Friday, November 8, 2013


"How would you like to drag that one to the high school prom?" - Dialogue from Queen of Outer Space

Say what you will, Zsa Zsa Gabor was one hot space gal in the otherwise boffo B-Movie, QUEEN OF OUTER SPACE.

Believe it or not, the 1958 out of orbit clunker came with a bit of a pedigree: the screenplay was by writing genius, Charles Beaumont, from a 10-page science-fiction satire story idea by another genius of journalism, Ben Hecht. On the other hand, the film was visually a patchwork of recycled (or copied) props, sets, and stock footage from other films such as FORBIDDEN PLANET and WORLD WITHOUT END. The working title was Hecht's -- QUEEN OF THE UNIVERSE, but was changed because the producers thought it would sound too much like a beauty pageant title and not enough like the quality science fiction film they envisioned.

The film is one of those cinematic curiosities that makes one wonder how it ever got produced. The basic premise is that of a planet of women, run by a Queen Bitch, with a capital "B" -- to go along with the grade of the movie, of course. This concept had become a little road-weary already, but when you could produce a conga-line of leggy chicks from one end of the screen to the other, what the hell!

Lobby card set and publicity stills:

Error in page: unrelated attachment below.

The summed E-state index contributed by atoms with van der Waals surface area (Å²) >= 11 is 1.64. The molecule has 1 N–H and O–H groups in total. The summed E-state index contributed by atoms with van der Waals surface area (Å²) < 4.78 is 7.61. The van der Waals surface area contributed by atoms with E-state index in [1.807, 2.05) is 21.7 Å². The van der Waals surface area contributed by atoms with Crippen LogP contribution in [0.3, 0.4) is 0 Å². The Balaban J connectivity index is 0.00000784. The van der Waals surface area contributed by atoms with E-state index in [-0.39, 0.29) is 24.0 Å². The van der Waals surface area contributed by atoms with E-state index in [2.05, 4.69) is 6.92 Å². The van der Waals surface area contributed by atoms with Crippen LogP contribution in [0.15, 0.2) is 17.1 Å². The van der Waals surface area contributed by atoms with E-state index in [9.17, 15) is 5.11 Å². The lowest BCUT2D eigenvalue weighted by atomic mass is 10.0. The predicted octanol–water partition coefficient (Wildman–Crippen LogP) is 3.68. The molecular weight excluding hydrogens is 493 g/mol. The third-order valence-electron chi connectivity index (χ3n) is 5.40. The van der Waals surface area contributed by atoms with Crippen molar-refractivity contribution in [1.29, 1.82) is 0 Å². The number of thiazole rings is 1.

The poster shown here is from a group of movie posters offered by Heritage Auctions.

Queen of Outer Space (Allied Artists, 1958). Silk Screen Poster (30" X 40").
Zsa Zsa Gabor is nothing less than stunning on the terrific large format poster. Eric Fleming stars as the captain of a manned mission to Venus. Once there, they discover the planet is inhabited by incredibly beautiful women. Unfortunately, the population is run by a man-hating queen (Laurie Mitchell) who fears Fleming and his crew are spies, leading to her want to destroy them and their home planet. Only with the help of a group led by Zsa Zsa are the astronauts able to escape and save Earth. Not to be missed by fans of 1950s science fiction, the poster shows some edge wear, smudging, stains in the left border, a tear in the left and upper borders, a National Screen and printer's union stamp in the lower border, and creases. Printed using a silk-screen process, the paints are more fragile than standard printing inks. Rolled, Fine+. Estimate: $800 - $1,200.

Here is a page from the famed Frankenstein TV Guide feature in CASTLE OF FRANKENSTEIN #24 that reviews (or rather, rips apart) the even then beleaguered film.

Bodacious, buxom, and beautiful, Joi Lansing had an uncredited role in the film as the "blonde girlfriend". As a result of her notoriety in QUEEN OF OUTER SPACE, she landed other roles in important films like HILLBILLYS IN A HAUNTED HOUSE and BIGFOOT. No joy there, I'm afraid.

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